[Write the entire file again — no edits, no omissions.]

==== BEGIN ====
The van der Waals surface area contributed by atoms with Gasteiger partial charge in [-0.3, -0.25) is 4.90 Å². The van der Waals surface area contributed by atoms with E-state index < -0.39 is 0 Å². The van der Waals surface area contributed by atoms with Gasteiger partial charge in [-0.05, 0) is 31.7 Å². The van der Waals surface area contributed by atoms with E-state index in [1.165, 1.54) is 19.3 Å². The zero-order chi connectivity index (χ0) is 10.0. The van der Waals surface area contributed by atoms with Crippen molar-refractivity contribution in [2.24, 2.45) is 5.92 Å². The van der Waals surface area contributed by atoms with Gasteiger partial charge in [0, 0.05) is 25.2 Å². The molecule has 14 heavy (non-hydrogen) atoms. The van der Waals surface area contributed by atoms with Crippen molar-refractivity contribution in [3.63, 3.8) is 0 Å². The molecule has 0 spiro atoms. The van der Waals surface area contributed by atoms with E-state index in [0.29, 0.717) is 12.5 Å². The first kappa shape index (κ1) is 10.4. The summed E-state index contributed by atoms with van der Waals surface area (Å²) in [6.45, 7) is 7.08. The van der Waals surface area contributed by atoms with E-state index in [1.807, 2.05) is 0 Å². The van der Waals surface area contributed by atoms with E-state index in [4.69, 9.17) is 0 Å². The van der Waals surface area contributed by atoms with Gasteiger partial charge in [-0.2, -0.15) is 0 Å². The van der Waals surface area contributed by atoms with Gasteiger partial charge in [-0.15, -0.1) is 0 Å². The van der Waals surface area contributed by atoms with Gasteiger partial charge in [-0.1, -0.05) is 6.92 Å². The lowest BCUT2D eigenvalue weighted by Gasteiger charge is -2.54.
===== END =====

The van der Waals surface area contributed by atoms with Gasteiger partial charge in [-0.3, -0.25) is 4.90 Å². The van der Waals surface area contributed by atoms with E-state index < -0.39 is 0 Å². The van der Waals surface area contributed by atoms with Gasteiger partial charge in [-0.05, 0) is 31.7 Å². The van der Waals surface area contributed by atoms with E-state index in [1.165, 1.54) is 19.3 Å². The zero-order chi connectivity index (χ0) is 10.0. The van der Waals surface area contributed by atoms with Crippen molar-refractivity contribution in [2.24, 2.45) is 5.92 Å². The van der Waals surface area contributed by atoms with Gasteiger partial charge in [0, 0.05) is 25.2 Å². The molecule has 14 heavy (non-hydrogen) atoms. The van der Waals surface area contributed by atoms with Crippen molar-refractivity contribution in [3.63, 3.8) is 0 Å². The molecule has 0 spiro atoms. The van der Waals surface area contributed by atoms with E-state index in [0.29, 0.717) is 12.5 Å². The first kappa shape index (κ1) is 10.4. The summed E-state index contributed by atoms with van der Waals surface area (Å²) in [6.45, 7) is 7.08. The van der Waals surface area contributed by atoms with E-state index in [1.807, 2.05) is 0 Å². The van der Waals surface area contributed by atoms with E-state index in [4.69, 9.17) is 0 Å². The van der Waals surface area contributed by atoms with Gasteiger partial charge in [-0.2, -0.15) is 0 Å². The van der Waals surface area contributed by atoms with Gasteiger partial charge in [-0.15, -0.1) is 0 Å². The van der Waals surface area contributed by atoms with Gasteiger partial charge in [-0.1, -0.05) is 6.92 Å². The lowest BCUT2D eigenvalue weighted by Gasteiger charge is -2.54.